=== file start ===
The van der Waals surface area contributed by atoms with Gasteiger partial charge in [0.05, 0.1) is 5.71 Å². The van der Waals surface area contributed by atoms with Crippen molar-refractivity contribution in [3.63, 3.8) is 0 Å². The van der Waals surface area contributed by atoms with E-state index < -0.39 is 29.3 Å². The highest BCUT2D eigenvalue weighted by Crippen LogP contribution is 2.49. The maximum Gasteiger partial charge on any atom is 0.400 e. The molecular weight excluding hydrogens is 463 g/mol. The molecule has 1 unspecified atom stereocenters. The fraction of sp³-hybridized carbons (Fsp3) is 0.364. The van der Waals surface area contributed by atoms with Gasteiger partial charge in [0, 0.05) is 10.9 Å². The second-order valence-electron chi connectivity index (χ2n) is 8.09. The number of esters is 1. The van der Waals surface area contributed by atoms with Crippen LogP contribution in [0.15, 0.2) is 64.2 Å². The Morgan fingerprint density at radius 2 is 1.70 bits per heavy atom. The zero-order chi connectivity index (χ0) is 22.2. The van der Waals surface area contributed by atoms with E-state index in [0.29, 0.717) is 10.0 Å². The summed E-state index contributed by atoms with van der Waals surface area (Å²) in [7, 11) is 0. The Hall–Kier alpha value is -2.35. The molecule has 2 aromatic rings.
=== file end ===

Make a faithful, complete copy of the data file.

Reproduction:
The van der Waals surface area contributed by atoms with Gasteiger partial charge in [0.05, 0.1) is 5.71 Å². The van der Waals surface area contributed by atoms with Crippen molar-refractivity contribution in [3.63, 3.8) is 0 Å². The van der Waals surface area contributed by atoms with E-state index < -0.39 is 29.3 Å². The highest BCUT2D eigenvalue weighted by Crippen LogP contribution is 2.49. The maximum Gasteiger partial charge on any atom is 0.400 e. The molecular weight excluding hydrogens is 463 g/mol. The molecule has 1 unspecified atom stereocenters. The fraction of sp³-hybridized carbons (Fsp3) is 0.364. The van der Waals surface area contributed by atoms with Gasteiger partial charge in [0, 0.05) is 10.9 Å². The second-order valence-electron chi connectivity index (χ2n) is 8.09. The number of esters is 1. The van der Waals surface area contributed by atoms with Crippen LogP contribution in [0.15, 0.2) is 64.2 Å². The Morgan fingerprint density at radius 2 is 1.70 bits per heavy atom. The zero-order chi connectivity index (χ0) is 22.2. The van der Waals surface area contributed by atoms with E-state index in [0.29, 0.717) is 10.0 Å². The summed E-state index contributed by atoms with van der Waals surface area (Å²) in [7, 11) is 0. The Hall–Kier alpha value is -2.35. The molecule has 2 aromatic rings.